How did dogs come to be our closest animal companions? In the July Scientific American writer Virginia Morell reports on the latest insights into this longstanding mystery from genetics, archaeology and paleontology. It’s a fascinating story, not least because the relationship between humans and dogs has changed over time and from culture to culture: Dogs have functioned variously as hunting partner, guardian, ritual sacrifice and meal. Here Morell describes the relationship between the Kitoi hunter–gatherers of Siberia and their dogs:
“Dogs were tablemates with people; they were eating the same things,” says Robert Losey, an archaeologist at the University of Alberta in Edmonton. The two species even shared a tapeworm parasite, which is normally found only in carnivores—a sign of just how close together the people and dogs were living.
A highly mobile culture, the Kitoi traveled across the forested lands of today’s southern Siberia, hunting red deer, boar and bear, and fishing in Lake Baikal. They also pursued the freshwater seals in the lake, most likely in the spring when the ice began to thin, and dogs could sniff out the seals’ pupping dens. Dogs with this talent were likely rare, Losey says, explaining that the local people today claim that only one in 25 dogs has the skill. “So an adept dog would have been very valuable for a hunter.”
Certainly, the Kitoi prized their dogs, which were about the size of Siberian huskies and looked much like that breed—although the resemblance is only superficial. (In a 2012 genetic analysis of dog breeds and wolves, Greger Larson of the University of Oxford in England and his colleagues showed that there is little or no evidence to support claims linking modern breeds with those of antiquity. Most modern breeds endured significant population fluctuations during the last 100 years, and several breeds including Bernese mountain dogs and Italian greyhounds went extinct during the World Wars, and were only later re-created by crossing other breeds to produce a dog that looked like the originals—but they lacked any genetic relationship to them.) Not only did the Kitoi and their dogs share the same diet and parasites, they also shared the same cemetery on the shores of Lake Baikal. “It’s a stunning landscape,” Losey says, “and the Kitoi had an elaborate mortuary tradition, which they extended to their dogs. They treated them just like a person.”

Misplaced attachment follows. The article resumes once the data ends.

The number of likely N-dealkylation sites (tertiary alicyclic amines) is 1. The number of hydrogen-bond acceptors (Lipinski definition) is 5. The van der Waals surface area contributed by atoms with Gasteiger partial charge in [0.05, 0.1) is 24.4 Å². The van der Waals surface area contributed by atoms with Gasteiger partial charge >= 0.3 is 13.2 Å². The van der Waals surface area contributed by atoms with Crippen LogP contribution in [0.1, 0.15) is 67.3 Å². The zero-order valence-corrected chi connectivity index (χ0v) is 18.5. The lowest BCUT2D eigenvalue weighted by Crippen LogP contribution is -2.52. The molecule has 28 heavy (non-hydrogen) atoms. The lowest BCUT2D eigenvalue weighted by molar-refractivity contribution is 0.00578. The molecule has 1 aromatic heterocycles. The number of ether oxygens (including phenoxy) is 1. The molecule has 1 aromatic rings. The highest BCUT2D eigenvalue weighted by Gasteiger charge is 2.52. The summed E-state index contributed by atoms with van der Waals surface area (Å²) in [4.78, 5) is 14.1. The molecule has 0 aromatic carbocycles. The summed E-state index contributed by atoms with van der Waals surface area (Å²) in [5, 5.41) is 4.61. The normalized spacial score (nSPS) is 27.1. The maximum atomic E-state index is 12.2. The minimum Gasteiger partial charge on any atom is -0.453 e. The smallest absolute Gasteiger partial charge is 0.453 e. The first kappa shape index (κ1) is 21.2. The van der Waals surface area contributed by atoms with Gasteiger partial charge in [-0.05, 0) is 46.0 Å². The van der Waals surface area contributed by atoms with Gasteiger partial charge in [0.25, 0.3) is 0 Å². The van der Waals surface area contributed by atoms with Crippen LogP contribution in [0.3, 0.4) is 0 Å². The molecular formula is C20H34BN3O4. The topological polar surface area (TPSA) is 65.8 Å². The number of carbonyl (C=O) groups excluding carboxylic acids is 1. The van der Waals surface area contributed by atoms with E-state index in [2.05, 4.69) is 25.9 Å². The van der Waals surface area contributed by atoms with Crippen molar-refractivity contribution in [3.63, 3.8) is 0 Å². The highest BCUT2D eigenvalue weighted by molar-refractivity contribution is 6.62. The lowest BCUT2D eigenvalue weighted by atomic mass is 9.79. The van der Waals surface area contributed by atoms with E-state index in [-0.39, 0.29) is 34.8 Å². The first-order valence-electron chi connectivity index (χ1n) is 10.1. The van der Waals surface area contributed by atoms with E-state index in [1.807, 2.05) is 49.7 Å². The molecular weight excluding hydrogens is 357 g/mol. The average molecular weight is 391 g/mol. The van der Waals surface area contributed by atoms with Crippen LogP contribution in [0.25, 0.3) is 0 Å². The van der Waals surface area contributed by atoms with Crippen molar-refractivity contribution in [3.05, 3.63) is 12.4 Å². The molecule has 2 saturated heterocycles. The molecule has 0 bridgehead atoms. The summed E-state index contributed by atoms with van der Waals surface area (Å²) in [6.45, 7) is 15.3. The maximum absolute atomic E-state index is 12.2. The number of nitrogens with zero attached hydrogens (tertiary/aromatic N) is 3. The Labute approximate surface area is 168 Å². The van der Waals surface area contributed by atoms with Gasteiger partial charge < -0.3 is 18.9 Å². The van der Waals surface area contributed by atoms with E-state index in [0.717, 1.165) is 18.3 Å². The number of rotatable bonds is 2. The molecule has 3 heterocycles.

Indeed, in some places the gravediggers moved aside human remains to make room for a prized dog. “One was buried with a necklace of four red deer-teeth pendants, the same type of necklace the Kitoi wore. Another had a spoon tucked beside it and others were found with stone tools.” The dogs themselves were carefully positioned. Some were placed in a crouching pose with their heads resting on their paws and others were laid curled on their sides, as if asleep. Two dogs were buried with an adult male human; one curled next to him on his right, the other to his left. “People only do this when they have close emotional bonds with their animals,” Losey observes, “and the Kitoi clearly did with their dogs. A dog was a member of the family, and treated as such when it died.”
For more on dog evolution check out Morell’s July feature story.